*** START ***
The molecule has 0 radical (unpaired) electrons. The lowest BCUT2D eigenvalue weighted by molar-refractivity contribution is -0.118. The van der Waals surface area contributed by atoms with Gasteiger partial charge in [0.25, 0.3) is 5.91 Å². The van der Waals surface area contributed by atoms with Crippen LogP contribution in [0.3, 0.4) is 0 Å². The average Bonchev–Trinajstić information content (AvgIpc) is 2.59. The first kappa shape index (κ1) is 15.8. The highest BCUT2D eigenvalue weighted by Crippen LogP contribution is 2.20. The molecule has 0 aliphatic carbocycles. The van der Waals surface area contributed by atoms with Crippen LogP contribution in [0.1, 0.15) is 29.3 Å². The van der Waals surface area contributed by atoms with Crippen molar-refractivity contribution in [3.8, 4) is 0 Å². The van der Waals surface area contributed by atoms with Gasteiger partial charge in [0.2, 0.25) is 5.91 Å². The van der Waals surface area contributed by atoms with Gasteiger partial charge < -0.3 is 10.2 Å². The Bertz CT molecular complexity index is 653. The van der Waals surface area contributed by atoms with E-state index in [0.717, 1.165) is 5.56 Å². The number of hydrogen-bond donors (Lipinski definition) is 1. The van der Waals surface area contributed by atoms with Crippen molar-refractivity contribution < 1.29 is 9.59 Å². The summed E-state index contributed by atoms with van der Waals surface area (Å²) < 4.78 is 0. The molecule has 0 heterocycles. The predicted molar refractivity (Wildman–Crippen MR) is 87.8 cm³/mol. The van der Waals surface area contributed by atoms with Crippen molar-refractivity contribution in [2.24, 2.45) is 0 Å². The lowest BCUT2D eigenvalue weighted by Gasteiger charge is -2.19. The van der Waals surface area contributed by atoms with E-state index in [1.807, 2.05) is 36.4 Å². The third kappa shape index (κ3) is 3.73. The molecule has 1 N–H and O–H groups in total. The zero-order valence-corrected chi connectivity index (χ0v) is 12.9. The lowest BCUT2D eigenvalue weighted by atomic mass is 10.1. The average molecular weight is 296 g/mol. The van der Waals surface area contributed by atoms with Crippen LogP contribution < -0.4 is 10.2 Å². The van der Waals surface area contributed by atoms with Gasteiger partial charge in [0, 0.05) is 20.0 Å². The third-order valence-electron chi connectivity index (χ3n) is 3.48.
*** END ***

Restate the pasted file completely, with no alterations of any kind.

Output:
The molecule has 0 radical (unpaired) electrons. The lowest BCUT2D eigenvalue weighted by molar-refractivity contribution is -0.118. The van der Waals surface area contributed by atoms with Gasteiger partial charge in [0.25, 0.3) is 5.91 Å². The van der Waals surface area contributed by atoms with Crippen LogP contribution in [0.3, 0.4) is 0 Å². The average Bonchev–Trinajstić information content (AvgIpc) is 2.59. The first kappa shape index (κ1) is 15.8. The highest BCUT2D eigenvalue weighted by Crippen LogP contribution is 2.20. The molecule has 0 aliphatic carbocycles. The van der Waals surface area contributed by atoms with Crippen LogP contribution in [0.1, 0.15) is 29.3 Å². The van der Waals surface area contributed by atoms with Crippen molar-refractivity contribution in [3.8, 4) is 0 Å². The van der Waals surface area contributed by atoms with Gasteiger partial charge in [0.2, 0.25) is 5.91 Å². The van der Waals surface area contributed by atoms with Gasteiger partial charge < -0.3 is 10.2 Å². The Bertz CT molecular complexity index is 653. The van der Waals surface area contributed by atoms with E-state index in [0.717, 1.165) is 5.56 Å². The number of hydrogen-bond donors (Lipinski definition) is 1. The van der Waals surface area contributed by atoms with Crippen molar-refractivity contribution < 1.29 is 9.59 Å². The summed E-state index contributed by atoms with van der Waals surface area (Å²) < 4.78 is 0. The molecule has 0 heterocycles. The predicted molar refractivity (Wildman–Crippen MR) is 87.8 cm³/mol. The van der Waals surface area contributed by atoms with Crippen molar-refractivity contribution in [2.24, 2.45) is 0 Å². The lowest BCUT2D eigenvalue weighted by Gasteiger charge is -2.19. The van der Waals surface area contributed by atoms with E-state index in [1.807, 2.05) is 36.4 Å². The third kappa shape index (κ3) is 3.73. The molecule has 1 N–H and O–H groups in total. The zero-order valence-corrected chi connectivity index (χ0v) is 12.9. The lowest BCUT2D eigenvalue weighted by atomic mass is 10.1. The average molecular weight is 296 g/mol. The van der Waals surface area contributed by atoms with Crippen LogP contribution < -0.4 is 10.2 Å². The van der Waals surface area contributed by atoms with Gasteiger partial charge in [0, 0.05) is 20.0 Å². The third-order valence-electron chi connectivity index (χ3n) is 3.48.